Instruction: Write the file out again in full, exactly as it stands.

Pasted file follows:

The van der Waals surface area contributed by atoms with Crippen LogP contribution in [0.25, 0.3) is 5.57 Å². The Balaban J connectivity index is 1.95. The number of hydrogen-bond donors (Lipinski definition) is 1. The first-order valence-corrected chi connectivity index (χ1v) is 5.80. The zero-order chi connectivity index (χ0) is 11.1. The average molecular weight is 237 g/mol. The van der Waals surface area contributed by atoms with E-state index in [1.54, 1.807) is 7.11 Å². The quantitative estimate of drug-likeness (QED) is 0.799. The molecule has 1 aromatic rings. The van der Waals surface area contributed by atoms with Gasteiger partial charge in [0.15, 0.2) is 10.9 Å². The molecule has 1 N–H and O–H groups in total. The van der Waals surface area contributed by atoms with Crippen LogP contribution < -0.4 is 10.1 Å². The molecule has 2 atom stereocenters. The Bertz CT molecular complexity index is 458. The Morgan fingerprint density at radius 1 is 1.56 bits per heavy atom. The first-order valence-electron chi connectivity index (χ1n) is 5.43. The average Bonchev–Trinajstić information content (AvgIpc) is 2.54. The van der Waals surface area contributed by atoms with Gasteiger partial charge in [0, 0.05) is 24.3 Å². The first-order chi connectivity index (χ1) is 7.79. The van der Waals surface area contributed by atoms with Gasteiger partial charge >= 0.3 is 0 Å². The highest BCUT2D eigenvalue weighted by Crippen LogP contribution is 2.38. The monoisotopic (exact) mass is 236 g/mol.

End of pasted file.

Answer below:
The van der Waals surface area contributed by atoms with Crippen LogP contribution in [0.25, 0.3) is 5.57 Å². The Balaban J connectivity index is 1.95. The number of hydrogen-bond donors (Lipinski definition) is 1. The first-order valence-corrected chi connectivity index (χ1v) is 5.80. The zero-order chi connectivity index (χ0) is 11.1. The average molecular weight is 237 g/mol. The van der Waals surface area contributed by atoms with E-state index in [1.54, 1.807) is 7.11 Å². The quantitative estimate of drug-likeness (QED) is 0.799. The molecule has 1 aromatic rings. The van der Waals surface area contributed by atoms with Gasteiger partial charge in [0.15, 0.2) is 10.9 Å². The molecule has 1 N–H and O–H groups in total. The van der Waals surface area contributed by atoms with Crippen LogP contribution < -0.4 is 10.1 Å². The molecule has 2 atom stereocenters. The Bertz CT molecular complexity index is 458. The Morgan fingerprint density at radius 1 is 1.56 bits per heavy atom. The first-order valence-electron chi connectivity index (χ1n) is 5.43. The average Bonchev–Trinajstić information content (AvgIpc) is 2.54. The van der Waals surface area contributed by atoms with Gasteiger partial charge in [0, 0.05) is 24.3 Å². The first-order chi connectivity index (χ1) is 7.79. The van der Waals surface area contributed by atoms with Gasteiger partial charge >= 0.3 is 0 Å². The highest BCUT2D eigenvalue weighted by Crippen LogP contribution is 2.38. The monoisotopic (exact) mass is 236 g/mol.